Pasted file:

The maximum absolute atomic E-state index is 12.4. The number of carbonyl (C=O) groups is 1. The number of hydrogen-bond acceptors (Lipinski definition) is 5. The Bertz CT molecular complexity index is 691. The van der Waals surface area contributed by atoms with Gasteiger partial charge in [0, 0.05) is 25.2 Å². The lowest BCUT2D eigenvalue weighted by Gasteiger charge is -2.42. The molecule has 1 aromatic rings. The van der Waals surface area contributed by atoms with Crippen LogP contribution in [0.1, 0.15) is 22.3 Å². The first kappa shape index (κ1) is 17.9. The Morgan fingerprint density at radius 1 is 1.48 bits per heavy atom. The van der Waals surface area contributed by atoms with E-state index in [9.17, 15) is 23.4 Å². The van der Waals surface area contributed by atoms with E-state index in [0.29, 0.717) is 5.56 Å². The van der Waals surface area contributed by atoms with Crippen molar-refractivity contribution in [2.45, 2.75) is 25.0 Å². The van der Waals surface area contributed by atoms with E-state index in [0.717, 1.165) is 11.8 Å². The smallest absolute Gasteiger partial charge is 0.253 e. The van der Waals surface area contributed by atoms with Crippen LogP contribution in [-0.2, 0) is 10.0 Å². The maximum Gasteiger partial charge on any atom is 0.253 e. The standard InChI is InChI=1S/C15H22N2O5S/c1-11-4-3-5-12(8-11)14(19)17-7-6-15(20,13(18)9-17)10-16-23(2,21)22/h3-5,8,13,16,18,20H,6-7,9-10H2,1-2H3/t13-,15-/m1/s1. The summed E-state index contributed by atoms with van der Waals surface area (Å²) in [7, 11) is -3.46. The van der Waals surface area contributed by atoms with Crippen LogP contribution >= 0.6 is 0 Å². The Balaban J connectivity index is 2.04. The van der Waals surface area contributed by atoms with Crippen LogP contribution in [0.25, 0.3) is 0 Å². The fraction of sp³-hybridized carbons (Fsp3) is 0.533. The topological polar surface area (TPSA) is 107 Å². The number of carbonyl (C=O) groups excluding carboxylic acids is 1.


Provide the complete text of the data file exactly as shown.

The maximum absolute atomic E-state index is 12.4. The number of carbonyl (C=O) groups is 1. The number of hydrogen-bond acceptors (Lipinski definition) is 5. The Bertz CT molecular complexity index is 691. The van der Waals surface area contributed by atoms with Gasteiger partial charge in [0, 0.05) is 25.2 Å². The lowest BCUT2D eigenvalue weighted by Gasteiger charge is -2.42. The molecule has 1 aromatic rings. The van der Waals surface area contributed by atoms with Crippen LogP contribution in [0.1, 0.15) is 22.3 Å². The first kappa shape index (κ1) is 17.9. The Morgan fingerprint density at radius 1 is 1.48 bits per heavy atom. The van der Waals surface area contributed by atoms with E-state index in [9.17, 15) is 23.4 Å². The van der Waals surface area contributed by atoms with E-state index in [0.29, 0.717) is 5.56 Å². The van der Waals surface area contributed by atoms with Crippen molar-refractivity contribution in [2.45, 2.75) is 25.0 Å². The van der Waals surface area contributed by atoms with E-state index in [0.717, 1.165) is 11.8 Å². The smallest absolute Gasteiger partial charge is 0.253 e. The van der Waals surface area contributed by atoms with Crippen LogP contribution in [-0.2, 0) is 10.0 Å². The maximum Gasteiger partial charge on any atom is 0.253 e. The standard InChI is InChI=1S/C15H22N2O5S/c1-11-4-3-5-12(8-11)14(19)17-7-6-15(20,13(18)9-17)10-16-23(2,21)22/h3-5,8,13,16,18,20H,6-7,9-10H2,1-2H3/t13-,15-/m1/s1. The summed E-state index contributed by atoms with van der Waals surface area (Å²) in [7, 11) is -3.46. The van der Waals surface area contributed by atoms with Crippen LogP contribution >= 0.6 is 0 Å². The Balaban J connectivity index is 2.04. The van der Waals surface area contributed by atoms with Crippen LogP contribution in [0.25, 0.3) is 0 Å². The fraction of sp³-hybridized carbons (Fsp3) is 0.533. The topological polar surface area (TPSA) is 107 Å². The number of carbonyl (C=O) groups excluding carboxylic acids is 1.